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Wednesday, 20 February, 2002, 12:11 GMT
Dissent in the ranks
An Israeli soldier trains his rifle on Palestinian demonstrators in the West Bank
One reservist claims the army is "trigger happy"
As Israel wages the toughest response to Palestinian attacks since the intifada began, the BBC's Caroline Hawley reports on the most significant rebellion within army ranks for years.

The protest began with 52 Israeli combat officers. Now almost 250 soldiers in Israel's reserve army have signed a petition refusing to serve in the West Bank and Gaza, and the numbers keep growing.

If you can locate where the shots came from you shoot back there, but mostly you don't. You're happy with the trigger and you just keep shooting

Israeli reservist
They say they will not continue to fight in what they call missions of occupation and oppression to dominate, expel, starve and humiliate an entire people.

It is the first protest of its kind since the latest Palestinian uprising began in September 2000, and it is provoking unprecedented debate in Israel.

One reservist, Ilan Feldman, says he is deeply concerned about how the army operates in the occupied territories:

"I witnessed some of the not so nice things done over there... even some atrocities."

'Power corrupts'

Ilan is a 35-year-old reservist and father of two who is disturbed by what it means to be part of an occupying army.

"Your morals are getting confused and you don't feel the wrong-doing that you do. You're an 18-year-old, or 20-year-old or 25-year-old and you can do what you want against someone who's 50 or 60 or 70. You rule their lives and that gives you power and power corrupts."

Ilan has thought several times about refusing to serve. He admits he has also sometimes made excuses to avoid reserve stints. But he has just come back from a tour of duty in Nablus in the West Bank.

"Last time, just a couple of weeks ago, they were shooting at us and when we shot back there were people who were shooting into taxis they saw, and houses, and people who had nothing to do with the shooting at us.

"If you can locate where the shots came from you shoot back there, but mostly you don't. You're happy with the trigger and you just keep shooting."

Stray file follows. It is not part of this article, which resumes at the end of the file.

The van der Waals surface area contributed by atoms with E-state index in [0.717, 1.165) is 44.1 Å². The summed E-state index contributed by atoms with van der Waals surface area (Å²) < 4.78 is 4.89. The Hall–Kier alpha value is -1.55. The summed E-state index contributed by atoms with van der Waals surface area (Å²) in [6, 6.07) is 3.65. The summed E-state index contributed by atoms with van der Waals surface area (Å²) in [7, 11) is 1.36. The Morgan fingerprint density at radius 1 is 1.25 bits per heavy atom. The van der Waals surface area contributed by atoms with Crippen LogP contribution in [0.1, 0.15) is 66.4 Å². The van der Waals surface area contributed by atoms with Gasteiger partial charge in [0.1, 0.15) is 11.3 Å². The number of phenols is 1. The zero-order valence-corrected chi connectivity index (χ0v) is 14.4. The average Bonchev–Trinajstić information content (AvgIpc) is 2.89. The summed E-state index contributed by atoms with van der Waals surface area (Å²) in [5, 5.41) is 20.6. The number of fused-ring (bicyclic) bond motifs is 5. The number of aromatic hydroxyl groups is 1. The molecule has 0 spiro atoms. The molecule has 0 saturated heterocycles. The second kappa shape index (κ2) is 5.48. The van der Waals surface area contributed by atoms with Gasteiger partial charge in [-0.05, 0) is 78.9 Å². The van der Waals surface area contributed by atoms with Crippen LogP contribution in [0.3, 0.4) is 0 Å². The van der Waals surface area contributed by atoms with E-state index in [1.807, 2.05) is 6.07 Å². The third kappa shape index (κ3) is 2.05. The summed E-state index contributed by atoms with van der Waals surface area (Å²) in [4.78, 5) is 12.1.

But Ilan hasn't yet taken the leap of joining the protesting reservists, who have shocked the local press with stories of routine army abuses and cover-ups. The army denies them.

Abuses acknowledged

Gadi Bialik, a philosophy student and reserve major who is doing his reserve duty at a military base near the northern West Bank town of Qalqilya, thinks, along with his soldiers, that the reservists' rebellion is not only wrong, but also a danger to the rule of law:

Peace rally in Tel Aviv
Criticism of Ariel Sharon's policy has been mounting

"I think they don't have the right to use their democratic right against democracy. I think that their responsibility is to follow the rules, which are not illegal.

Asked whether he accepted that abuses occurred, he acknowledged: "Abuses do occur but by a minority that has to be taken care of."

It is the refusenik reservists, though, that are now being "taken care of".

The army has stripped some of them of their ranks.

But it is wary of the intense media spotlight and is careful not to draw more negative publicity by meting out the ultimate sanction for disobeying orders - prison.

Rising publicity

Yesh Gvul, which means There is a Limit, is a small organisation set up by soldiers who didn't want to serve in Lebanon after Israel's 1982 invasion.

The group, which now supports those who refuse to go to the occupied territories, says it knows of several hundred people who have opted out of doing duty in the West Bank and Gaza, since the latest Palestinian uprising began.

About 40 have been jailed for it - all without attracting much attention.

But now that there has been a collective refusal by combat officers it is not easy for either the army or the Israeli public to dismiss.

Most Israelis oppose what they have done, and yet thousands attended a recent demonstration in Tel Aviv, organised by a coalition of left-wing groups whose events over the past year and a half have not drawn more than a handful of people.

The left is now hoping the movement will snowball. But Israeli public opinion has moved dramatically to the right over the past 18 months of conflict.

It will take a lot more Israelis speaking out to bring change.

See also:

18 Feb 02 | Middle East
Israel reservists back occupation end
25 Jan 02 | Middle East
Yasser Arafat's dilemma
16 Feb 02 | Middle East
Israel's history of bomb blasts
02 Dec 01 | profiles
Who are the suicide bombers?
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